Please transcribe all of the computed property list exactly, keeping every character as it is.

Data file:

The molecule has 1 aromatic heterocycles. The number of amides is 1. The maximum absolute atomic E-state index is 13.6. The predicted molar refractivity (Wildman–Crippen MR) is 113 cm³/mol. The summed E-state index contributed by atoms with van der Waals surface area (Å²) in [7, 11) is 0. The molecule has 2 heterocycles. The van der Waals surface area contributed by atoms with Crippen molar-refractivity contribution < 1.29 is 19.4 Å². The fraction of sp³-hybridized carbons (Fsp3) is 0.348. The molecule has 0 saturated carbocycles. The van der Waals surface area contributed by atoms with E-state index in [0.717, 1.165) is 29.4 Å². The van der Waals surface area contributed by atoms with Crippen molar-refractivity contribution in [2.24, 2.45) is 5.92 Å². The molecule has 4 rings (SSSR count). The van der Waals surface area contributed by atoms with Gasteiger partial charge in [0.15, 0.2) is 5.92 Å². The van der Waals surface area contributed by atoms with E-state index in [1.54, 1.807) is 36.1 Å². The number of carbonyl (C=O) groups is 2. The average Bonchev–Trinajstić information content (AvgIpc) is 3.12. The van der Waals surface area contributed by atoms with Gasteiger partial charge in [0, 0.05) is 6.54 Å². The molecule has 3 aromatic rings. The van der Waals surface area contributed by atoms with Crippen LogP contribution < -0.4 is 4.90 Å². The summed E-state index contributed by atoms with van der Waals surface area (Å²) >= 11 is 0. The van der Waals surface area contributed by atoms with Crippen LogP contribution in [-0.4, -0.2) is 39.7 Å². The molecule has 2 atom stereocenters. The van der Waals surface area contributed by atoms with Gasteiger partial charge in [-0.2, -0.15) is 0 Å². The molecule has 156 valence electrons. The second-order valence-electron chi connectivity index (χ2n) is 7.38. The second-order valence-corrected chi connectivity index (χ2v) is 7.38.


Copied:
The molecule has 1 aromatic heterocycles. The number of amides is 1. The maximum absolute atomic E-state index is 13.6. The predicted molar refractivity (Wildman–Crippen MR) is 113 cm³/mol. The summed E-state index contributed by atoms with van der Waals surface area (Å²) in [7, 11) is 0. The molecule has 2 heterocycles. The van der Waals surface area contributed by atoms with Crippen molar-refractivity contribution < 1.29 is 19.4 Å². The fraction of sp³-hybridized carbons (Fsp3) is 0.348. The molecule has 0 saturated carbocycles. The van der Waals surface area contributed by atoms with E-state index in [0.717, 1.165) is 29.4 Å². The van der Waals surface area contributed by atoms with Crippen molar-refractivity contribution in [2.24, 2.45) is 5.92 Å². The molecule has 4 rings (SSSR count). The van der Waals surface area contributed by atoms with Gasteiger partial charge in [0.15, 0.2) is 5.92 Å². The van der Waals surface area contributed by atoms with E-state index in [1.54, 1.807) is 36.1 Å². The number of carbonyl (C=O) groups is 2. The average Bonchev–Trinajstić information content (AvgIpc) is 3.12. The van der Waals surface area contributed by atoms with Gasteiger partial charge in [0, 0.05) is 6.54 Å². The molecule has 3 aromatic rings. The van der Waals surface area contributed by atoms with Crippen LogP contribution < -0.4 is 4.90 Å². The summed E-state index contributed by atoms with van der Waals surface area (Å²) >= 11 is 0. The van der Waals surface area contributed by atoms with Crippen LogP contribution in [-0.4, -0.2) is 39.7 Å². The molecule has 2 atom stereocenters. The van der Waals surface area contributed by atoms with Gasteiger partial charge in [-0.2, -0.15) is 0 Å². The molecule has 156 valence electrons. The second-order valence-electron chi connectivity index (χ2n) is 7.38. The second-order valence-corrected chi connectivity index (χ2v) is 7.38.